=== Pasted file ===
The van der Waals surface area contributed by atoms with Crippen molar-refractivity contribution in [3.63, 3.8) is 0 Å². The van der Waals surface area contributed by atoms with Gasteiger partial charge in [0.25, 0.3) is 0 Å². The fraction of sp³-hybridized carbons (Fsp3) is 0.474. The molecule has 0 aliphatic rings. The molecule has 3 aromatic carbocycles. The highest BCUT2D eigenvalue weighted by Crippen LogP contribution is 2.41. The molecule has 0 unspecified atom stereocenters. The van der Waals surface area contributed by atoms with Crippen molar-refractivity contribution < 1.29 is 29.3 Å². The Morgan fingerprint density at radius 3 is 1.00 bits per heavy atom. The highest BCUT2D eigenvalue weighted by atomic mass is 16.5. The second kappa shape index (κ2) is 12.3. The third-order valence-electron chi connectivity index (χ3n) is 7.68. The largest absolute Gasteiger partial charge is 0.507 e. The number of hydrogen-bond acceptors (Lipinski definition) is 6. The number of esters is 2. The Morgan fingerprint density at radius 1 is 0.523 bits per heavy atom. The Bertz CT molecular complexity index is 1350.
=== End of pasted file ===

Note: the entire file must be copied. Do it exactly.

The van der Waals surface area contributed by atoms with Crippen molar-refractivity contribution in [3.63, 3.8) is 0 Å². The van der Waals surface area contributed by atoms with Gasteiger partial charge in [0.25, 0.3) is 0 Å². The fraction of sp³-hybridized carbons (Fsp3) is 0.474. The molecule has 0 aliphatic rings. The molecule has 3 aromatic carbocycles. The highest BCUT2D eigenvalue weighted by Crippen LogP contribution is 2.41. The molecule has 0 unspecified atom stereocenters. The van der Waals surface area contributed by atoms with Crippen molar-refractivity contribution < 1.29 is 29.3 Å². The Morgan fingerprint density at radius 3 is 1.00 bits per heavy atom. The highest BCUT2D eigenvalue weighted by atomic mass is 16.5. The second kappa shape index (κ2) is 12.3. The third-order valence-electron chi connectivity index (χ3n) is 7.68. The largest absolute Gasteiger partial charge is 0.507 e. The number of hydrogen-bond acceptors (Lipinski definition) is 6. The number of esters is 2. The Morgan fingerprint density at radius 1 is 0.523 bits per heavy atom. The Bertz CT molecular complexity index is 1350.